Newman/Haas Racing says that it has pulled its 2012 Indianapolis 500 entry and will not be competing in next month's race after all.

"We had every intention of being in the race, but simply ran out of time," the team's general manager Brian Lisles is reported as telling The Associated Press on Friday, confirming that it decided to withdraw its provisional entry when it became clear that the team could not put together a proper operation in time.

Newman/Haas Racing was included in the first entry list for the event published by Indianapolis Motor Speedway last week, which linked them to a Lotus engine. It did not list a confirmed driver, despite earlier reports stating that former F1 driver and current Lotus brand ambassador Jean Alesi had signed to make his oval d?but with them.

It isn't clear to what extent Newman/Haas' decision to withdraw its entry was linked to the driver deal, or to the recent restructuring of Lotus' presence in the IZOD IndyCar Series which saw them drop two of the four full-time teams to which it supplies engines in 2012.

"It was everything," the AP quotes Lisles as telling them.

Newman/Haas Racing decided to end its 28-year participation in US open wheel racing over the winter, citing the economic climate. Ironically it came at the end of a season that had seen the team looking rejuvenated and performing better than they had for several years, securing fourth place in the 2011 championship with Oriol Servia and the rookie of the year title with James Hinchcliffe.

The team's decision to return for a one-off appearance in the 96th Indianapolis 500 on May 27 surprised everyone, and seemed to be a result of a deal between team owner Carl Haas and the Lotus motorsports group. Lotus was keen to find a berth for Jean Alesi in the race after it appeared that HVM Racing had walked away from the opportunity to field the former Ferrari driver.

"There's not enough money to do it," HVM owner Keith Wiggins was quoted as saying about the Alesi deal, just days before fresh reports put the French-Sicilian racer into the surprise Newman/Haas seat instead.

With Newman/Haas' decision to withdraw, HVM is only one of two Lotus-powered teams still in next month's Indy 500. Assuming that Wiggins' decision regarding the Alesi deal is still applicable, it's also highly unlikely that Lotus Dragon Racing would be up for putting together a third car for Alesi alongside regular drivers Sebastien Bourdais and Katherine Legge.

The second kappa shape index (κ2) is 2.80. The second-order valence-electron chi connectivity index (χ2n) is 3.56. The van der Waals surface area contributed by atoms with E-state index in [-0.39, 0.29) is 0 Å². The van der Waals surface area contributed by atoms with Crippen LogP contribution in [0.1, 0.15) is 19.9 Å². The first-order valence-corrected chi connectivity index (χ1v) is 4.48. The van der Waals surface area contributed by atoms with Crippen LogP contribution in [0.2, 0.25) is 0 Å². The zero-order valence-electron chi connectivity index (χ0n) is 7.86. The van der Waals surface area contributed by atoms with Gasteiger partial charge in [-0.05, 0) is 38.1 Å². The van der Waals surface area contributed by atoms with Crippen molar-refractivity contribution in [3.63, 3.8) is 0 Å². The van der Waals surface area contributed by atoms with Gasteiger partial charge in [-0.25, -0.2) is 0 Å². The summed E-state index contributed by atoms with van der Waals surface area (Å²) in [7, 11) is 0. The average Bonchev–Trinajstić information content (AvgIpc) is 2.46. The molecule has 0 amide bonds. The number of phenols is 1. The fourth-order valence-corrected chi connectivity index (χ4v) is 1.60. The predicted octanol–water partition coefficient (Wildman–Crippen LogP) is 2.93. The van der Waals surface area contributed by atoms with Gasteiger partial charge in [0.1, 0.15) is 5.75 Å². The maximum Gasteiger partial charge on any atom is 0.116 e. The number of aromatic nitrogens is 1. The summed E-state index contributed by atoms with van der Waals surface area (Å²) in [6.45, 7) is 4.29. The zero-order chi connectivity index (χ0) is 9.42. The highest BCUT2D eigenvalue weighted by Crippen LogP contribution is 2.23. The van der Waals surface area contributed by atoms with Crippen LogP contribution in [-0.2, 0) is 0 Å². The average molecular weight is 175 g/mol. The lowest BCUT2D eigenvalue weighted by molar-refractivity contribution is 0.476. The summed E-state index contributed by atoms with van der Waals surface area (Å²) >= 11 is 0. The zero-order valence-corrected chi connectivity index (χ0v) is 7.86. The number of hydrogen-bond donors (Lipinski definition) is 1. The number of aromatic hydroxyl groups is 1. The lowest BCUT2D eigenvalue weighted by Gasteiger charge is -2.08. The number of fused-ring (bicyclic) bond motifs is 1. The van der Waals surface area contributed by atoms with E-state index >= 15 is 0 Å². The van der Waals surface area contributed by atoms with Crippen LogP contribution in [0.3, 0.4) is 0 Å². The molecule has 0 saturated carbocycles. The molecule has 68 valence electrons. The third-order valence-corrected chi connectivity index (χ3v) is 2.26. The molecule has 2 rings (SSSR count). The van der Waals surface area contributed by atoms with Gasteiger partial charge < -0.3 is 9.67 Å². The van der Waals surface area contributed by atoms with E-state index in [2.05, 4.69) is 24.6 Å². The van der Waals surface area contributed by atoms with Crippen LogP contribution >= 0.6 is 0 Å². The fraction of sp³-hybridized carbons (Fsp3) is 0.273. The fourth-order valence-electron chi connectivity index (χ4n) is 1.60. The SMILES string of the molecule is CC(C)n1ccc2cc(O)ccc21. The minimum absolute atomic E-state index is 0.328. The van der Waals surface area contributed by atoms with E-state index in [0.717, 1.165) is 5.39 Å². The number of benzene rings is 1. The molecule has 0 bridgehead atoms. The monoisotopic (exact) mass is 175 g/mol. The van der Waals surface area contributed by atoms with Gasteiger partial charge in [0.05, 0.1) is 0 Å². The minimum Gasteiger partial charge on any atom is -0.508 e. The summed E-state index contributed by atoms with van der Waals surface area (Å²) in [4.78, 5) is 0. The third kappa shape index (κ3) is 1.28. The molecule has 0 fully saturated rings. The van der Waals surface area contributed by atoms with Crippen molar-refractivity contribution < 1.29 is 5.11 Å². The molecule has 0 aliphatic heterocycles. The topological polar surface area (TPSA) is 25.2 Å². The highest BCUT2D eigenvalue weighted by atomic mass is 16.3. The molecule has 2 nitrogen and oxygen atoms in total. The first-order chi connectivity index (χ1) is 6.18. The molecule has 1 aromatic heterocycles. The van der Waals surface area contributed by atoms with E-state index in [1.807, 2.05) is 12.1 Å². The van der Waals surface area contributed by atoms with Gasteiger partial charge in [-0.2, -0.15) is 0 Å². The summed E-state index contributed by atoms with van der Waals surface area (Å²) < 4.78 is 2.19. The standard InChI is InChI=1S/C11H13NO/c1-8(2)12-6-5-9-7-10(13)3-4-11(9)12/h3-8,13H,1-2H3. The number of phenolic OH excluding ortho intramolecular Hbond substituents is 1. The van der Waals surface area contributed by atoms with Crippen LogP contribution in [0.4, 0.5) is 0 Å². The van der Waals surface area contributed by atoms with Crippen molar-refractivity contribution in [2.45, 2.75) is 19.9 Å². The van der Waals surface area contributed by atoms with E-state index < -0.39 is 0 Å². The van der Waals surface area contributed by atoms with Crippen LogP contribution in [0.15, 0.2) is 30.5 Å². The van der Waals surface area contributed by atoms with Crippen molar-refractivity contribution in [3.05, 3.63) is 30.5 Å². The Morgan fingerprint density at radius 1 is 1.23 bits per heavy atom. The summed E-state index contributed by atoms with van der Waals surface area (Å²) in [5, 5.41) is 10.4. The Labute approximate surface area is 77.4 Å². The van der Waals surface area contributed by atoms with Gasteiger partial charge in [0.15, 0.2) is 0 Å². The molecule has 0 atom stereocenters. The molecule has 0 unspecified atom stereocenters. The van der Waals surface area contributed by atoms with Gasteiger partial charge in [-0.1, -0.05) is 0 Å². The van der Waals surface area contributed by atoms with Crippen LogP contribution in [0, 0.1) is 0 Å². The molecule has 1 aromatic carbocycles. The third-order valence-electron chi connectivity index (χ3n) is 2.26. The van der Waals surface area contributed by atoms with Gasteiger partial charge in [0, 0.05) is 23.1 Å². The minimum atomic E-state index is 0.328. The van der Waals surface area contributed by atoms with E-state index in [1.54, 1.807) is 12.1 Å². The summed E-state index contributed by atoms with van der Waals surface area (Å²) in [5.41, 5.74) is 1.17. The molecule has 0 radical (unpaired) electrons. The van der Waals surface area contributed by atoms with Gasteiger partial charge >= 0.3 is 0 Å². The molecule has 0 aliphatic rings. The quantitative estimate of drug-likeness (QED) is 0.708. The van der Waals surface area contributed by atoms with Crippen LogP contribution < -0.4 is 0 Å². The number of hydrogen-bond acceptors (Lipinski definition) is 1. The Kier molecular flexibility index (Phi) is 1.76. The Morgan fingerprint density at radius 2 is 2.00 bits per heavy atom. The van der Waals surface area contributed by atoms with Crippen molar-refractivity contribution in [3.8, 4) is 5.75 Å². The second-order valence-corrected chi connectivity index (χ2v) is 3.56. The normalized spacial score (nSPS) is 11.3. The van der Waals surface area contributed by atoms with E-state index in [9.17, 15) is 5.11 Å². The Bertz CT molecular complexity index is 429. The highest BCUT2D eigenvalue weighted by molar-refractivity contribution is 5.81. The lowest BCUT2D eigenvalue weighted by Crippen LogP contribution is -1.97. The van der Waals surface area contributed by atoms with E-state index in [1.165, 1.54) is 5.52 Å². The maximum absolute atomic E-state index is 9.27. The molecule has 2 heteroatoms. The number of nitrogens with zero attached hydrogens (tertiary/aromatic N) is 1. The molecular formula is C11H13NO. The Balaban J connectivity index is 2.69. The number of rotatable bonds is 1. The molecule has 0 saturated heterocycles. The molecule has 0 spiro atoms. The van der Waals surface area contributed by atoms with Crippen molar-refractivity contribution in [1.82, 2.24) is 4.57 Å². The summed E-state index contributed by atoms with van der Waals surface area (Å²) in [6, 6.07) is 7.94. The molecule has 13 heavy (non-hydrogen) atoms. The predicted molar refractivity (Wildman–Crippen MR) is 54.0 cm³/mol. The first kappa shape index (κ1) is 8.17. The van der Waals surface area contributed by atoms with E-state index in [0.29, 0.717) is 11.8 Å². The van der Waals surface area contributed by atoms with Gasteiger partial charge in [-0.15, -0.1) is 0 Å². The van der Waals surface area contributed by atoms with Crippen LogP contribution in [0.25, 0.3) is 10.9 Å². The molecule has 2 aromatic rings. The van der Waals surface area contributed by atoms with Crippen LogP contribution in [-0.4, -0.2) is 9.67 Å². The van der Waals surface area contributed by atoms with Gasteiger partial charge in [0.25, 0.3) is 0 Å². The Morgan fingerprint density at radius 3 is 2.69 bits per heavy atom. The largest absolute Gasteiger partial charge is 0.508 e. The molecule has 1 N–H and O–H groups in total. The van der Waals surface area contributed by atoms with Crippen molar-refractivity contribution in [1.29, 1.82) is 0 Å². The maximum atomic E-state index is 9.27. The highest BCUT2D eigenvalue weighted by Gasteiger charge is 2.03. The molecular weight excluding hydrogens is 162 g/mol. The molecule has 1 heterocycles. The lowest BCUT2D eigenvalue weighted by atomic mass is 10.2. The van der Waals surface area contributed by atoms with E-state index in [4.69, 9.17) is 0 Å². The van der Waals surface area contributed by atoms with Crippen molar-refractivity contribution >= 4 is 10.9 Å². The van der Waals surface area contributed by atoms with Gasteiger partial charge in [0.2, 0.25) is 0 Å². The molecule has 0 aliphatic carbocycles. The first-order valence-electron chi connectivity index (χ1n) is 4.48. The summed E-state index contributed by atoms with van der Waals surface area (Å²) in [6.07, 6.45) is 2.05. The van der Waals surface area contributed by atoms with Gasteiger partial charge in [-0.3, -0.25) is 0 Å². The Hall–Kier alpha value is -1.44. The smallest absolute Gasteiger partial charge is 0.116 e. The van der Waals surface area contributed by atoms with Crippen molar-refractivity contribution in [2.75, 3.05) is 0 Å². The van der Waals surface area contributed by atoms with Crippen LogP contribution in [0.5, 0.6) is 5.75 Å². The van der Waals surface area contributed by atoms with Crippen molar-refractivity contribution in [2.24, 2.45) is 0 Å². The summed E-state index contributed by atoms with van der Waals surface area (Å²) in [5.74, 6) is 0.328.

That would mean Alesi's dream of making it onto the starting grid at Indianapolis - first announced back in September - will be over, at least for 2012.

Newman/Haas' withdrawal also leaves only 33 cars listed on the provisional entry list for the Indy 2012, and another hopeful competitor - the MSR Indy entry with Jay Howard at the wheel - is also looking highly doubtful to go ahead.

"Still no motor for @IMS ... Wow this is getting tough! What to do??" tweeted team co-owner Michael Shank on Friday. "I think I'm going to need a lot of crossed fingers," he added in response to well-wishers.

Shank made clear that in his case, the problem was with engine suppliers.

"All I can ask is that the fans tell Honda and Chevy they want us in the 500," he posted on the social network, indicating that the cut-off deadline to get something in place was next Tuesday. "IndyCar is trying to help. A lot of people trying. #nothing."

Currently Chevrolet and Honda are both attached to 14 entries in the Indy 500, with Lotus adding three more. Since the publication of the provisional entry list, Bryan Herta Autosport and Dreyer & Reinbold Racing have parted ways with Lotus and both urgently need to get a confirmed deal in place with one of the rival manufacturers if they are to make the race. BHA is the defending race champion team, having won last year's Indy 500 with Dan Wheldon at the wheel.

Two more entries - for Ed Carpenter Racing and Sam Schmidt Motorsports - also currently do not have drivers attached to them. Buddy Rice has been attached to the former seat, while Townsend Bell and Davey Hamilton have been linked to the latter should funding become available.

The Indy 500 has always made its 33-car starting grid quota in the modern era, although on occasions it's been a last-minute thing with cars being entered as late as qualifying weekend, when it became clear that there was an open guaranteed starting grid slot still available for "the greatest spectacle in motorsport" and the biggest TV viewing audience of the year for a motorsports event.

However, the current situation would certainly take the drama out of the qualifying process if no one is left battling to make it into the race on Bump Day on May 20, one week before the race.

Failure to field a full 33-car line-up for the Indy 500 would also be embarrassing for the IndyCar Series organisers, who have been working hard on overhauling the series' outdated technical specs by introducing a new chassis and engine regulations for 2012.

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